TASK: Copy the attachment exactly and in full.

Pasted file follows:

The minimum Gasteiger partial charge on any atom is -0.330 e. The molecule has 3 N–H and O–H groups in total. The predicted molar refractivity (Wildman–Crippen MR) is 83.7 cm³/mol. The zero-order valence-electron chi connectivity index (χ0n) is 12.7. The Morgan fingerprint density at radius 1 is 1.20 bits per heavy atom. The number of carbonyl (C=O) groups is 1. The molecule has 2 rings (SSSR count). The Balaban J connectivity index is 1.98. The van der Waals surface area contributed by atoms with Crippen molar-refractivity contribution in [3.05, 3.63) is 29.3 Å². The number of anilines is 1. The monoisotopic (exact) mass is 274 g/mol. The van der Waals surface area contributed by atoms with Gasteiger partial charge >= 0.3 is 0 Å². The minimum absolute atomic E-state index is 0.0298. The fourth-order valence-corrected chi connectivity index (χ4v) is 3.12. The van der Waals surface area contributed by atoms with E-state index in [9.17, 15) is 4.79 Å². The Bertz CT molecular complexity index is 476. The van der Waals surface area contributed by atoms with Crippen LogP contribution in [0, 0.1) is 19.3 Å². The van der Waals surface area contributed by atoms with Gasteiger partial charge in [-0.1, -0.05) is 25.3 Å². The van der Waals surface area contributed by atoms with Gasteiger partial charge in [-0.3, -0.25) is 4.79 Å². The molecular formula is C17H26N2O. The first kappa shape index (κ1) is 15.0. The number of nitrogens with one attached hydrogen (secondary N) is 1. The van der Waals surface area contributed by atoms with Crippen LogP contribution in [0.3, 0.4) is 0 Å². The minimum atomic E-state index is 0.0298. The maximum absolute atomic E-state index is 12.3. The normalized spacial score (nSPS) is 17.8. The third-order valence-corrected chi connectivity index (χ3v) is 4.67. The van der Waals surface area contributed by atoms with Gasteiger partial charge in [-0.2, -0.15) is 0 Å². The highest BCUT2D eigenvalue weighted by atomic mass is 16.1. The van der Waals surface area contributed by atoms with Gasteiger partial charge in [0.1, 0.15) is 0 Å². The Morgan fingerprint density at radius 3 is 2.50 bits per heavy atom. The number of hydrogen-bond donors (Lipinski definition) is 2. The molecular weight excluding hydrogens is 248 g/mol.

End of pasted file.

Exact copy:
The minimum Gasteiger partial charge on any atom is -0.330 e. The molecule has 3 N–H and O–H groups in total. The predicted molar refractivity (Wildman–Crippen MR) is 83.7 cm³/mol. The zero-order valence-electron chi connectivity index (χ0n) is 12.7. The Morgan fingerprint density at radius 1 is 1.20 bits per heavy atom. The number of carbonyl (C=O) groups is 1. The molecule has 2 rings (SSSR count). The Balaban J connectivity index is 1.98. The van der Waals surface area contributed by atoms with Crippen molar-refractivity contribution in [3.05, 3.63) is 29.3 Å². The number of anilines is 1. The monoisotopic (exact) mass is 274 g/mol. The van der Waals surface area contributed by atoms with Gasteiger partial charge >= 0.3 is 0 Å². The minimum absolute atomic E-state index is 0.0298. The fourth-order valence-corrected chi connectivity index (χ4v) is 3.12. The van der Waals surface area contributed by atoms with E-state index in [9.17, 15) is 4.79 Å². The Bertz CT molecular complexity index is 476. The van der Waals surface area contributed by atoms with Crippen LogP contribution in [0, 0.1) is 19.3 Å². The van der Waals surface area contributed by atoms with Gasteiger partial charge in [-0.1, -0.05) is 25.3 Å². The van der Waals surface area contributed by atoms with Gasteiger partial charge in [-0.3, -0.25) is 4.79 Å². The molecular formula is C17H26N2O. The first kappa shape index (κ1) is 15.0. The number of nitrogens with one attached hydrogen (secondary N) is 1. The van der Waals surface area contributed by atoms with Crippen LogP contribution in [0.3, 0.4) is 0 Å². The minimum atomic E-state index is 0.0298. The maximum absolute atomic E-state index is 12.3. The normalized spacial score (nSPS) is 17.8. The third-order valence-corrected chi connectivity index (χ3v) is 4.67. The van der Waals surface area contributed by atoms with Gasteiger partial charge in [-0.2, -0.15) is 0 Å². The highest BCUT2D eigenvalue weighted by atomic mass is 16.1. The van der Waals surface area contributed by atoms with Gasteiger partial charge in [0.1, 0.15) is 0 Å². The Morgan fingerprint density at radius 3 is 2.50 bits per heavy atom. The number of hydrogen-bond donors (Lipinski definition) is 2. The molecular weight excluding hydrogens is 248 g/mol.